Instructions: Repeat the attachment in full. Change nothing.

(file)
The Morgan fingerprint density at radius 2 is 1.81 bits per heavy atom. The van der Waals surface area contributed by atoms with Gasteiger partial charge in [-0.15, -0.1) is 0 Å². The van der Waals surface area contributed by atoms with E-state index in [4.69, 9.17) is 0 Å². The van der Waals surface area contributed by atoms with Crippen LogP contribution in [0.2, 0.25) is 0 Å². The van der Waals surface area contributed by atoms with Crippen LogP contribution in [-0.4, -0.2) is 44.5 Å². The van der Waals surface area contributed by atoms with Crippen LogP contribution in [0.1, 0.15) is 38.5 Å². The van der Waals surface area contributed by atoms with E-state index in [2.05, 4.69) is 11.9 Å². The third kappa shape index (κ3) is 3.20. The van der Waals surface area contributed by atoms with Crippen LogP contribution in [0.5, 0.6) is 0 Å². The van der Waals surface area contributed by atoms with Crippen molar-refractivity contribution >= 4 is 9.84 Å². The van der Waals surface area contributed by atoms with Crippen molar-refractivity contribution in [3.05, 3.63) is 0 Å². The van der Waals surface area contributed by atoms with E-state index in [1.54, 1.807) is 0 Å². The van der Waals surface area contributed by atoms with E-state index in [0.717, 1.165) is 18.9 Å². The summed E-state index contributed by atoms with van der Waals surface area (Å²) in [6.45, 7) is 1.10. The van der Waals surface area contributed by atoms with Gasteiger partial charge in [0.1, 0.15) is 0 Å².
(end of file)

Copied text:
The Morgan fingerprint density at radius 2 is 1.81 bits per heavy atom. The van der Waals surface area contributed by atoms with Gasteiger partial charge in [-0.15, -0.1) is 0 Å². The van der Waals surface area contributed by atoms with E-state index in [4.69, 9.17) is 0 Å². The van der Waals surface area contributed by atoms with Crippen LogP contribution in [0.2, 0.25) is 0 Å². The van der Waals surface area contributed by atoms with Crippen LogP contribution in [-0.4, -0.2) is 44.5 Å². The van der Waals surface area contributed by atoms with Crippen LogP contribution in [0.1, 0.15) is 38.5 Å². The van der Waals surface area contributed by atoms with E-state index in [2.05, 4.69) is 11.9 Å². The third kappa shape index (κ3) is 3.20. The van der Waals surface area contributed by atoms with Crippen LogP contribution in [0.5, 0.6) is 0 Å². The van der Waals surface area contributed by atoms with Crippen molar-refractivity contribution >= 4 is 9.84 Å². The van der Waals surface area contributed by atoms with Crippen molar-refractivity contribution in [3.05, 3.63) is 0 Å². The van der Waals surface area contributed by atoms with E-state index in [1.54, 1.807) is 0 Å². The van der Waals surface area contributed by atoms with E-state index in [0.717, 1.165) is 18.9 Å². The summed E-state index contributed by atoms with van der Waals surface area (Å²) in [6.45, 7) is 1.10. The van der Waals surface area contributed by atoms with Gasteiger partial charge in [0.1, 0.15) is 0 Å².